More Americans die these days from drug overdoses than from automobile or firearm deaths.
According to the Centers for Disease Control (CDC), there were 33,084 traffic deaths and 33,636 gun deaths in 2013.
USA TODAY notes there are almost 44,000 deaths every year from drug overdoses in the U.S., and the "death rate from drug overdoses more than doubled from 1999 to 2013, according to the CDC."
The Substance Abuse and Mental Health Services Administration found that 11% of 22.7 million people who needed treatment for alcohol and drugs got the help they needed in 2013.
Thomas Frieden, director of the CDC, told USA TODAY that American doctors dispensed about 259 million prescriptions for pain killers in 2012.
Obamacare mandates that health insurance plans provide a base coverage for substance abuse treatments, but many insurance plans nickel and dime patients, and place strict limits, even less than Medicaid.
There is also an extreme disconnect between science and reality in America when it comes to drug addiction.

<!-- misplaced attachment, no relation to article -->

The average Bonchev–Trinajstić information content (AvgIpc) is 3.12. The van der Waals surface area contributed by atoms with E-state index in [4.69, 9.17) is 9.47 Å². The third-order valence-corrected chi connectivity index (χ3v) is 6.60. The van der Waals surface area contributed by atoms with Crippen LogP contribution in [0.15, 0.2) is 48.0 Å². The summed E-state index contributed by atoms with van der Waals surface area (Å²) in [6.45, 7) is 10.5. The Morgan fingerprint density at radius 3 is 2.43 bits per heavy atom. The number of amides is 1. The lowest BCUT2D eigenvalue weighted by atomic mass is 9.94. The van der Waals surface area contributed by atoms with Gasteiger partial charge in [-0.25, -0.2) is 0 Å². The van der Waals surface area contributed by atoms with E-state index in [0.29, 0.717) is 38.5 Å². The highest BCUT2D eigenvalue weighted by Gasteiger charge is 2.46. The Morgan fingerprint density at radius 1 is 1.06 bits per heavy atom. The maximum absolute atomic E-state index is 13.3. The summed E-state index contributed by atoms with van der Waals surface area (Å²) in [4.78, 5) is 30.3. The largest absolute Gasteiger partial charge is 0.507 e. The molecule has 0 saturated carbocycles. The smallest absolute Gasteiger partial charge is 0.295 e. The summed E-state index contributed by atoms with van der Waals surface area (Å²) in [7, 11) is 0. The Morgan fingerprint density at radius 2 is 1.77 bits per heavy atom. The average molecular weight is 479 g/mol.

The National Center on Addiction and Substance Abuse at Columbia University
found in a 2012 study that one-third of Americans think addiction is a "lack of willpower or self-control," noted The Huffington Post.
While the beliefs of drug addiction are a fantasy for millions of Americans, the cost is real.
The National Institute on Drug Abuse website states:
Substance abuse costs our Nation over $600 billion annually and treatment can help reduce these costs. Drug addiction treatment has been shown to reduce associated health and social costs by far more than the cost of the treatment itself. Treatment is also much less expensive than its alternatives, such as incarcerating addicted persons. For example, the average cost for 1 full year of methadone maintenance treatment is approximately $4,700 per patient, whereas 1 full year of imprisonment costs approximately $24,000 per person.
The Obama administration requested $133 million in February to combat heroin and prescription medication overdoses in the U.S.
According to The Hill, "The new funds would expand access to treatment, build up the national system for monitoring prescriptions and better train emergency responders, administration officials added. The plan would also tighten prescription drug use under Medicare Part D, requiring 'high-risk beneficiaries' to get their medication only from specific providers and pharmacies."
However, the Food and Drug Administration (FDA) approved Hysingla ER, which "is up to 24 times more powerful than a single Vicodin" in November 2014, noted the Los Angeles Times.